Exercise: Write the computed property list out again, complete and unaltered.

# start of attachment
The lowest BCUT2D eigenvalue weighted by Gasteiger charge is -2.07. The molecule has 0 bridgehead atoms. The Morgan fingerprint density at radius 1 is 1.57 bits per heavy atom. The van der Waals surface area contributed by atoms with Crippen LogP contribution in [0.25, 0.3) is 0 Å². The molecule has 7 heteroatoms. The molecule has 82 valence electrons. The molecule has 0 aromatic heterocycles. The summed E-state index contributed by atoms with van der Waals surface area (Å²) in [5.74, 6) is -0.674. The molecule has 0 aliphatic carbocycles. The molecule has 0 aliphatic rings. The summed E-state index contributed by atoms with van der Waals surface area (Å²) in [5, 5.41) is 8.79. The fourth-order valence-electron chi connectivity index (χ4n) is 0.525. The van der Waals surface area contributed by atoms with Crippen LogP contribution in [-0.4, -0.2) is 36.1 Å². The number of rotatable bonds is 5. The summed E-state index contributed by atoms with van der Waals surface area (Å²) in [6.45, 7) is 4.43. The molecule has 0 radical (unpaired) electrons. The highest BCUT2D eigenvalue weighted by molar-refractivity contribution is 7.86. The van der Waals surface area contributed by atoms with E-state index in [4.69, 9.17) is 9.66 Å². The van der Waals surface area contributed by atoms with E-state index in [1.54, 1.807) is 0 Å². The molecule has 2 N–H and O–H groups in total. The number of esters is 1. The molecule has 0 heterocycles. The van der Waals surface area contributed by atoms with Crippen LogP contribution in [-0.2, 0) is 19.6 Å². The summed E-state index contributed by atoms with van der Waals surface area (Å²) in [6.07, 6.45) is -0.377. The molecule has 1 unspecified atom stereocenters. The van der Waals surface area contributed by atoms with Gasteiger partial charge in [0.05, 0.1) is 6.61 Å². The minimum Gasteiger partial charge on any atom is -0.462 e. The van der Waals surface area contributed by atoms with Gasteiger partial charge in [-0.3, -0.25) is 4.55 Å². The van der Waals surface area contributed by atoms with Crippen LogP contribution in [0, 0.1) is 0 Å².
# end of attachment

The lowest BCUT2D eigenvalue weighted by Gasteiger charge is -2.07. The molecule has 0 bridgehead atoms. The Morgan fingerprint density at radius 1 is 1.57 bits per heavy atom. The van der Waals surface area contributed by atoms with Crippen LogP contribution in [0.25, 0.3) is 0 Å². The molecule has 7 heteroatoms. The molecule has 82 valence electrons. The molecule has 0 aromatic heterocycles. The summed E-state index contributed by atoms with van der Waals surface area (Å²) in [5.74, 6) is -0.674. The molecule has 0 aliphatic carbocycles. The molecule has 0 aliphatic rings. The summed E-state index contributed by atoms with van der Waals surface area (Å²) in [5, 5.41) is 8.79. The fourth-order valence-electron chi connectivity index (χ4n) is 0.525. The van der Waals surface area contributed by atoms with Crippen LogP contribution in [-0.4, -0.2) is 36.1 Å². The number of rotatable bonds is 5. The summed E-state index contributed by atoms with van der Waals surface area (Å²) in [6.45, 7) is 4.43. The molecule has 0 radical (unpaired) electrons. The highest BCUT2D eigenvalue weighted by molar-refractivity contribution is 7.86. The van der Waals surface area contributed by atoms with E-state index in [4.69, 9.17) is 9.66 Å². The van der Waals surface area contributed by atoms with E-state index in [1.54, 1.807) is 0 Å². The molecule has 2 N–H and O–H groups in total. The number of esters is 1. The molecule has 0 heterocycles. The van der Waals surface area contributed by atoms with Crippen LogP contribution in [-0.2, 0) is 19.6 Å². The summed E-state index contributed by atoms with van der Waals surface area (Å²) in [6.07, 6.45) is -0.377. The molecule has 1 unspecified atom stereocenters. The van der Waals surface area contributed by atoms with Gasteiger partial charge in [0.05, 0.1) is 6.61 Å². The minimum Gasteiger partial charge on any atom is -0.462 e. The van der Waals surface area contributed by atoms with Gasteiger partial charge in [-0.3, -0.25) is 4.55 Å². The van der Waals surface area contributed by atoms with Crippen LogP contribution in [0, 0.1) is 0 Å².